Cyber-thieves’ quarter million haul of valid log-in names and passwords for Google accounts every week.
Highly skilled hackers with unbelievable know-how may be infiltrating the highest levels of government, but the day to day cybercrimes are happening in a far more mundane fashion. According to a new study conducted by Google and UC Berkley, phishing emails provide hackers with nearly 250,000 username and password combinations every week, simply by getting the victim to follow through with the instructions.
This low-key involvement on the part of the criminal has been on the rise thanks to the understanding that they can get their targets to do the dirty work for them. From supplying credentials through “verify your account” emails to basic viruses that are installed when the victim clicks the link to ransomware that shuts down entire corporate networks, many of the behaviors that harm our tech and our information can be traced back to an oblivious user.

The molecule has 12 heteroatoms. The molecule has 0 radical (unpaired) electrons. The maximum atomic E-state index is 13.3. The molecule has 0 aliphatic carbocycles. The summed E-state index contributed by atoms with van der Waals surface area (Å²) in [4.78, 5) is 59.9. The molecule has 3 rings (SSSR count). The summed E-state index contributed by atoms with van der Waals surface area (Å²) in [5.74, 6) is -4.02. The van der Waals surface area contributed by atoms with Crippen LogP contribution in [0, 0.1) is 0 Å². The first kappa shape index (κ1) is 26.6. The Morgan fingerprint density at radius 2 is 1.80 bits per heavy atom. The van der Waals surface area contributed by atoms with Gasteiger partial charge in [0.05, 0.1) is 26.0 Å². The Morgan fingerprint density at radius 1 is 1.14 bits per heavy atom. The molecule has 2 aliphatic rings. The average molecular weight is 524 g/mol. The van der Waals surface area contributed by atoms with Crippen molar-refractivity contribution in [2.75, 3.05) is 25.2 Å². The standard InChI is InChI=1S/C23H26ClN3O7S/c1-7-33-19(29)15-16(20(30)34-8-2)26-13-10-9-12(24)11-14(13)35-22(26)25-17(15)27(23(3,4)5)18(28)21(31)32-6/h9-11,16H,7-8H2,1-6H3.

Usernames, passwords, and more
The study was conducted in order to find out the scope of account takeover and hijacking. Apart from the username and password phishing, they also found that keylogging and repurposing information that had been stolen in previous large-scale data breaches rounded out the top ways that victims’ accounts were attacked.
Must try harder
Sadly, the report also found that the number of people who take advantage of additional security measures following having their accounts infiltrated–methods like two-factor authentication, for example–was pitifully low, literally in the single digits of percentage points.
Looking for clues
For its part, Google’s interest in the study is in identifying victim behaviors that led to the attack, as well as helping to put new security measures in place. Things like physical location as a means to determine whether or not a login might be valid can prevent someone with stolen credentials from accessing an account; of course, the end result is the frustration of having to verify your account from time to time, but that is genuinely a small price to pay to keep a hacker out.
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